Gardner made the right decision in 2008 when it opted not to sell its electric utility, Colin Hansen, executive director of Kansas Municipal Utilities, told city council members on April 15.
The meeting started a half hour late as work session participants awaited the arrival of council members Heath Freeman and Larry Fotovich. Steve Shute did not attend the meeting.
“That is one of the wisest decisions that’s been made in several decades,” Hansen said.
Hansen assisted Gardner’s governing body in exploring the sale of the electric utility in 2008. Instead, council created a separate board, the electric utility board (EUB), to oversee operations of Gardner Energy.
However, council members have since made changes to the EUB, stripping the board of some of its autonomy and making it more of an advisory board. Council members made the changes in order to comply with state statute, which requires the council — not an appointed board, set public utility rates.
Hansen was joined by officials from the city of McPherson, which has a board of public utilities oversee its electric and water utilities; and from Ottawa, which runs its utilities as departments, similar to how parks and recreation operates in Gardner.
The governing body approves operations of utilities in most municipalities in Kansas with fewer than 5,000 customers . As the utilities grow, more and more public utilities are run by some kind of oversight board. Forty percent of public utilities with between 5,000 and 20,000 customers are operated by a board; and 33 percent of public utilities with more than 20,000 customers operate under the oversight of a board.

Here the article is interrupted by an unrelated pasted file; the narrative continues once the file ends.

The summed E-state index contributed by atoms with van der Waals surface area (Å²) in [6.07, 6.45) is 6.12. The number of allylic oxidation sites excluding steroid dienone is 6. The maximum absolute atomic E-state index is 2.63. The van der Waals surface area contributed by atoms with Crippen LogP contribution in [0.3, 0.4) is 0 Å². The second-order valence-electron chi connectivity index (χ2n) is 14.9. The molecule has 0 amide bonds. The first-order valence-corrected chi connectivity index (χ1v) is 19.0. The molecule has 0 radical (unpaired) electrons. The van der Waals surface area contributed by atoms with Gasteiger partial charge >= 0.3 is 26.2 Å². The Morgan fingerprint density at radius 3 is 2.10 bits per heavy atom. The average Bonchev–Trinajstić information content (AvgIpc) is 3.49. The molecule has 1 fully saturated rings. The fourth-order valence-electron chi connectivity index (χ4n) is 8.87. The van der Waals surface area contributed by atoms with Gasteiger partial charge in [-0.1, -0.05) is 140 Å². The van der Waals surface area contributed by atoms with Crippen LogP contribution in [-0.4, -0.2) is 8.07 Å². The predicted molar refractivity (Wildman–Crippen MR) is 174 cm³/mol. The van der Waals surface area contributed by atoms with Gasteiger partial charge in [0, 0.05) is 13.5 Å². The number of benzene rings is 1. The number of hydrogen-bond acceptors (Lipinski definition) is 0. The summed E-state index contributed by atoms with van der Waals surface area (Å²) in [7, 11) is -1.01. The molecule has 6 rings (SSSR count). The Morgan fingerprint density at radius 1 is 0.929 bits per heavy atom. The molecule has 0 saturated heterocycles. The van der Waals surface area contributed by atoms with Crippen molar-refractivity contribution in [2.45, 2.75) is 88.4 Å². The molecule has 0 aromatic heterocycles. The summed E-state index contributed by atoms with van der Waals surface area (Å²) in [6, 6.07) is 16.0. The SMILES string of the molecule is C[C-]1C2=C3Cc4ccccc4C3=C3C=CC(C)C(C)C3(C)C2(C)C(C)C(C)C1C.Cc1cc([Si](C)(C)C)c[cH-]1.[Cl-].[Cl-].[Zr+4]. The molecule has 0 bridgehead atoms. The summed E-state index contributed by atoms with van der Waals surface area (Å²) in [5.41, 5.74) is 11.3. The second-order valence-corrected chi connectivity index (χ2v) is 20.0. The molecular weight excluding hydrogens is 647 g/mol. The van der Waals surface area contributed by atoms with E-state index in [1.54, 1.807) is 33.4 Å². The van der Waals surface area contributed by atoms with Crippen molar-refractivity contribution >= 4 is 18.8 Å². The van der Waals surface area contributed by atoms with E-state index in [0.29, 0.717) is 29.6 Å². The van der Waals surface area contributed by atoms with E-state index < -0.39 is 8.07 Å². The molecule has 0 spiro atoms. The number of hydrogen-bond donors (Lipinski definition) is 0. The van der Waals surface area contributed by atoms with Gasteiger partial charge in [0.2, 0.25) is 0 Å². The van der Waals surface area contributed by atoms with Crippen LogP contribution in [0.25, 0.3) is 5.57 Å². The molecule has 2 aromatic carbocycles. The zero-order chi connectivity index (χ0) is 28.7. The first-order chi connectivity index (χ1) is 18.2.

Hansen said the switch to a board of public utilities is typically made to ensure greater stability.
“To run a really good public power system, you focus on stability and run it like a business,” Hansen said.
McPherson Mayor Tom Brown agreed that stability is one key to a successful electric utility.
“If you pick a plan, you work it. That becomes important,” Brown told council members. “You have to stay with it for 10, 20 years.”
Members of McPherson’s BPU are appointed by the mayor, and one member of McPherson’s three-person governing body serves as a non-voting member of the BPU. Brown said there has been little turnover on the BPU since its inception 55 years ago. There have been a total of about 10 members over the years, he said.
Ninety-nine percent of the time, the city commission agrees with the actions of the BPU, Brown said. The BPU and the city prepare their own budgets.
“They run their operation. We don’t tell them how to do it,” Brown said.
When the BPU has additional funds, the board members use it to secure future water rights or power generation. Extra funds are not turned over to the general fund, though the BPU does pay approximately $1.6 million in pay-in-lieu-of-taxes to the city each year.
“We don’t view any of these utilities as a cash cow,” Brown said.
Tim Maier, general manager of the McPherson BPU, said the utility’s rate are a lower than in neighboring communities. For example, McPherson’s rates for light industrial are 1 cent less per kilowatt hour than the industry average.
“It doesn’t sound like much, but multiply that by thousands of kilowatts,” Maier said. “It adds up.”
By owning its own utility, McPherson has been able to work with potential industrial developers to bring business to the community. However, Maier said McPherson, which boasts an oil refinery, has always had a large industrial load compared to other communities.
Maier said having an appointed board rather than an elected one has kept politics out of the BPU. Appointed board members receive $800 per month for their service.